The Top Dos and Don'ts when You Have Poor Credit ...

There are plenty of dos and don'ts when you have poor credit. If your credit score isn't the best, you may feel that your options are few, or that you can't build your score. This, however, isn't true. To get on the right path, here are seven dos and don'ts when you have poor credit.

1. Don't Apply for New Financing

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So, what are some dos and don'ts when you have poor credit? For starters, don't apply for new financing. Getting a secured credit card can help build your credit score. But with regard to an auto loan or a mortgage loan, avoid these types of financing, if possible. Because of bad credit, you'll receive a much higher interest rate than someone with good credit. This results in a higher monthly payment which might strain your budget. It's best to pay cash for now, and get financing once your credit score improves.

2. Don't Make Excuses

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Sometimes, poor credit results from situations beyond our control. But if you have bad credit because you've made unwise decisions, don't make excuses or justify your actions. Acknowledge your mistakes and develop a strategy to improve your low score. This might include destroying any credit cards to avoid accumulating more debt, or communicating with your creditors when you're going to be late paying a bill.

3. Don't Take Advantage of Someone's Good Credit Score

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If you have poor credit, you might look for a cosigner. However, getting a cosigner puts another person's credit at risk. Even if the person is willing to help, you need to seriously consider whether you can manage payments. If not, the creditor will come after the person for payment, and if you default, negative activity will appear on their credit report and damage their credit score.

4. Do Pay Your Bills on Time

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Bad credit is fixable, but to improve your situation, you'll need to pay your bills on time every month. If you're going to be late, call your credit card company immediately and ask for a payment extension. To ensure a timely arrival, mail bills at least a week before the due date, or sign up for online account management and submit payment online on or before your due date.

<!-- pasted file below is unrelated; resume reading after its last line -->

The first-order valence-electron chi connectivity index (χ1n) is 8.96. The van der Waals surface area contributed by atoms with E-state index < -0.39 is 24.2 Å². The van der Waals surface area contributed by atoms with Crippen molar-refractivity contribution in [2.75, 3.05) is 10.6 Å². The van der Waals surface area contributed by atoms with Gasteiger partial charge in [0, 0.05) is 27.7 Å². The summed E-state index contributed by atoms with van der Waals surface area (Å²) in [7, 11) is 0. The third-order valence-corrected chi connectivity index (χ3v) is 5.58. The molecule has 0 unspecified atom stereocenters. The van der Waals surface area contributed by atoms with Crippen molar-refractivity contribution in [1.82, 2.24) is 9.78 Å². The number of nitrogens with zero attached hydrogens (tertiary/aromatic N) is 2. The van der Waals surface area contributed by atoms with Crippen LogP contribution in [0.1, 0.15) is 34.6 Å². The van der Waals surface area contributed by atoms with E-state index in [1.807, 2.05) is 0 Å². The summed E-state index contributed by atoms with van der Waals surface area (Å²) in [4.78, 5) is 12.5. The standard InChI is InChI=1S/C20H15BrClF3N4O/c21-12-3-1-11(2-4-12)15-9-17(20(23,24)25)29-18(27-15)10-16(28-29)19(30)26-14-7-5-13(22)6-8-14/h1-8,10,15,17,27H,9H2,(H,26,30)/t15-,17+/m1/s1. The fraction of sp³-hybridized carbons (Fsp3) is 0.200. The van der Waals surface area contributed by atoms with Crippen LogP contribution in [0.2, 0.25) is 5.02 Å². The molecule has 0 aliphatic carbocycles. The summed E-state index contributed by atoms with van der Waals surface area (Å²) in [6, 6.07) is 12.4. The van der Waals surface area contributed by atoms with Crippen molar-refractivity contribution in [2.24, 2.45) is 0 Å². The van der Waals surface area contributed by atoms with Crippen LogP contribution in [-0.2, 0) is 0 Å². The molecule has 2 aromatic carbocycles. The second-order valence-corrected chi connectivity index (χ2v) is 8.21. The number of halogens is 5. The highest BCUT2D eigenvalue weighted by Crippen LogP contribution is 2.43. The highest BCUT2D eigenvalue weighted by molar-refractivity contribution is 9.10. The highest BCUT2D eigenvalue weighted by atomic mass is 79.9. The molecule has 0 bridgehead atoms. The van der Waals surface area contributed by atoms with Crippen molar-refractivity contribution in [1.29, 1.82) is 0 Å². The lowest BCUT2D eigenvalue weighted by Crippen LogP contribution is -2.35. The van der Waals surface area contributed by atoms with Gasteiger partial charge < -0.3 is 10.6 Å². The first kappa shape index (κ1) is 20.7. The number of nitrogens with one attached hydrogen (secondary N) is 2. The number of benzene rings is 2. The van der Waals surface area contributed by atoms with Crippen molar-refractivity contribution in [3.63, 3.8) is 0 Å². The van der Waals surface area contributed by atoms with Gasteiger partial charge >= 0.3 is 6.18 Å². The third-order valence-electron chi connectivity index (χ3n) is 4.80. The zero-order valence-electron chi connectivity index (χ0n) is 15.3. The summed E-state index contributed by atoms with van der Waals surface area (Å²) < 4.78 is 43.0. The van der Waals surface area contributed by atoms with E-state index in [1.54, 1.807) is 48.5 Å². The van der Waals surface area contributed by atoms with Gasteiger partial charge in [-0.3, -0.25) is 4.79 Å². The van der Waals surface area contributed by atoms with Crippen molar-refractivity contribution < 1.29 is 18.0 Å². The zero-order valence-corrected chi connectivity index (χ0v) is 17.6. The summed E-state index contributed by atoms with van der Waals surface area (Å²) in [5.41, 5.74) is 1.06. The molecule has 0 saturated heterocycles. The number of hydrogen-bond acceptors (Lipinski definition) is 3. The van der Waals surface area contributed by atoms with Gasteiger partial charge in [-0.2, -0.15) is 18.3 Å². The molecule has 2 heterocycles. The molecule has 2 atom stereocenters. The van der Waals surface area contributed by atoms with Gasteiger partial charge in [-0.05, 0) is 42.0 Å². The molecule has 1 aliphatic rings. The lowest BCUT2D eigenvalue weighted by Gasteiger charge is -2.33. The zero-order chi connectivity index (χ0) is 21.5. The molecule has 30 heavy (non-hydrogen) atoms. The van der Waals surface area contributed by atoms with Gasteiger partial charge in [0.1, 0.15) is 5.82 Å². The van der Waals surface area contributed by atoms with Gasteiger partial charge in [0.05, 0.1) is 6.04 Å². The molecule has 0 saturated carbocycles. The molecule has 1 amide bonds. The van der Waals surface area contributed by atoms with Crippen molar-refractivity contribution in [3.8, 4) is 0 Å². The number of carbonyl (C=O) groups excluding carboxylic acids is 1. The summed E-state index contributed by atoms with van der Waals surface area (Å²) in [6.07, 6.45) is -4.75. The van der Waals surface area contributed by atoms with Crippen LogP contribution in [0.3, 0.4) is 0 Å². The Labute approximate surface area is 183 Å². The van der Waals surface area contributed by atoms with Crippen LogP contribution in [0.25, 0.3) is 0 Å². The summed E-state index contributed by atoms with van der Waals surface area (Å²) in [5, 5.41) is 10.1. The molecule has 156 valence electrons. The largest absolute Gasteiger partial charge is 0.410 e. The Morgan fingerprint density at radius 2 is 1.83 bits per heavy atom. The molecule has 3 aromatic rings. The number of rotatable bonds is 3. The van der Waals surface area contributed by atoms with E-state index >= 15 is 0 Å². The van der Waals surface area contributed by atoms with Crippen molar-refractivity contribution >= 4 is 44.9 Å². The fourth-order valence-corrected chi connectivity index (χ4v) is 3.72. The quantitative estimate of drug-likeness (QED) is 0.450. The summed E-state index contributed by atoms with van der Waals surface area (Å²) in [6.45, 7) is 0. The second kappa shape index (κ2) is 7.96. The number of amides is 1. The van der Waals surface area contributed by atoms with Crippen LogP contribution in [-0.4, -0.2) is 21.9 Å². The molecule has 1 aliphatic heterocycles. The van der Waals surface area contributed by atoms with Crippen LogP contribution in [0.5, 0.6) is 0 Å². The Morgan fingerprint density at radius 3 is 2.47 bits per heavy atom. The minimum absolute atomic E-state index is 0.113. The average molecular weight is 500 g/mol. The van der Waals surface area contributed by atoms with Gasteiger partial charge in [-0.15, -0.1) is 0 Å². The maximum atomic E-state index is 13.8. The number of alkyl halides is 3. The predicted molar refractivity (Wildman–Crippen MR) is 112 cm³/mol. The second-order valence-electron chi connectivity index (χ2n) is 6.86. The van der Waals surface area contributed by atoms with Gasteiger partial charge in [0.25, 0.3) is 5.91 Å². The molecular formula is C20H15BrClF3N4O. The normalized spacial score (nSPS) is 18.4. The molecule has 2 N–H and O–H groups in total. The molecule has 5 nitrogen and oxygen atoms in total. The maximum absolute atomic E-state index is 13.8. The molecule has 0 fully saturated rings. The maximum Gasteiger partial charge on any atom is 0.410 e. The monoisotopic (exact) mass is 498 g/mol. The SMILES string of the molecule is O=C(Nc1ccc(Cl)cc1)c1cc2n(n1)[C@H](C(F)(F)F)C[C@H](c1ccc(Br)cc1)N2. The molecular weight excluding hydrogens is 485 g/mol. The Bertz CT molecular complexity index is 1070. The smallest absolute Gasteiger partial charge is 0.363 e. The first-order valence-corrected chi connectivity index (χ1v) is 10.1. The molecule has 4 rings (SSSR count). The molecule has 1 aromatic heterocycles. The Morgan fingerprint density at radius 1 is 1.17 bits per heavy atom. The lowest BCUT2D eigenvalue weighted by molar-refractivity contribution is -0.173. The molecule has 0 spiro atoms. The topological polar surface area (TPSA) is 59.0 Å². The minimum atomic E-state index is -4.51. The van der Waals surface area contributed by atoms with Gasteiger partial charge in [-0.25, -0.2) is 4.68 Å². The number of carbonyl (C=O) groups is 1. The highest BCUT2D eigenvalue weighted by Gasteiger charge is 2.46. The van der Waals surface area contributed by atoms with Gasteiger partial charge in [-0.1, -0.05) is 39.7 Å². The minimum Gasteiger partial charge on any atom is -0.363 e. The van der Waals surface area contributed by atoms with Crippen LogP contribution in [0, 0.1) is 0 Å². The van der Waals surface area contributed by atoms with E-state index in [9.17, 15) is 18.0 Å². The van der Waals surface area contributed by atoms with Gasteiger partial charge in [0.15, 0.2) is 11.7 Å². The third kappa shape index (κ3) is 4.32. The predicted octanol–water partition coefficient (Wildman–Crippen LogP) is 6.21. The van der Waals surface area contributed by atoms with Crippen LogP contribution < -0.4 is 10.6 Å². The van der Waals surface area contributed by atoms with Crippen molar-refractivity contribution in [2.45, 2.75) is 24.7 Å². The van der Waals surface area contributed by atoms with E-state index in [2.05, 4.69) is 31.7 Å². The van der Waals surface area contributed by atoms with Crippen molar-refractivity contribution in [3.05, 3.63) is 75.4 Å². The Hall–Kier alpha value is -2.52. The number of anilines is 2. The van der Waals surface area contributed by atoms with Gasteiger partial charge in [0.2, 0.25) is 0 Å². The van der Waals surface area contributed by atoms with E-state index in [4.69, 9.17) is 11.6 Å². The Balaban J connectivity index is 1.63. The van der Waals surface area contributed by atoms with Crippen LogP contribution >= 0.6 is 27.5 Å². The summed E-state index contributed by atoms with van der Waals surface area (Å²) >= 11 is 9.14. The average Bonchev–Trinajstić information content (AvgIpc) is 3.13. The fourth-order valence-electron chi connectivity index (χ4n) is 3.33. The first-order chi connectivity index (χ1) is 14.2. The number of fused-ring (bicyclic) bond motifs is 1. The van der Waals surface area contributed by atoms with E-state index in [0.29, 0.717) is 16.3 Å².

5. Do Pay off Debt

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Too much consumer debt can also damage your credit score. Therefore, develop a strategy to pay off balances – whether it's credit cards or loans. You can start by paying more than the minimum payment every month. Also, make higher payments whenever you receive free money, such as a tax refund. You'll need to avoid new charges, and pay statements on time to avoid late fees.

6. Be Patient

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If you have a plan in place to improve your credit score, be patient. Unfortunately, you can't raise a low score overnight. Even if you make better decisions, it can take between six months and 12 months to rebuild a low score. If you continue to make timely payments and reduce your debt, your score may start to increase within a couple of months.

7. Do Check Your Credit Report

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Check your credit report at least once a year. Sometimes, errors on your report lower your credit score. If you dispute errors, and the bureaus or creditors delete negative information from your file, your credit score may increase. Get your free report at

Bad credit may prevent a loan approval, and it can trigger higher insurance premiums and affect employment options. But if you recognize your mistakes, you can rebuild your score. What are other dos and don'ts when you have poor credit?

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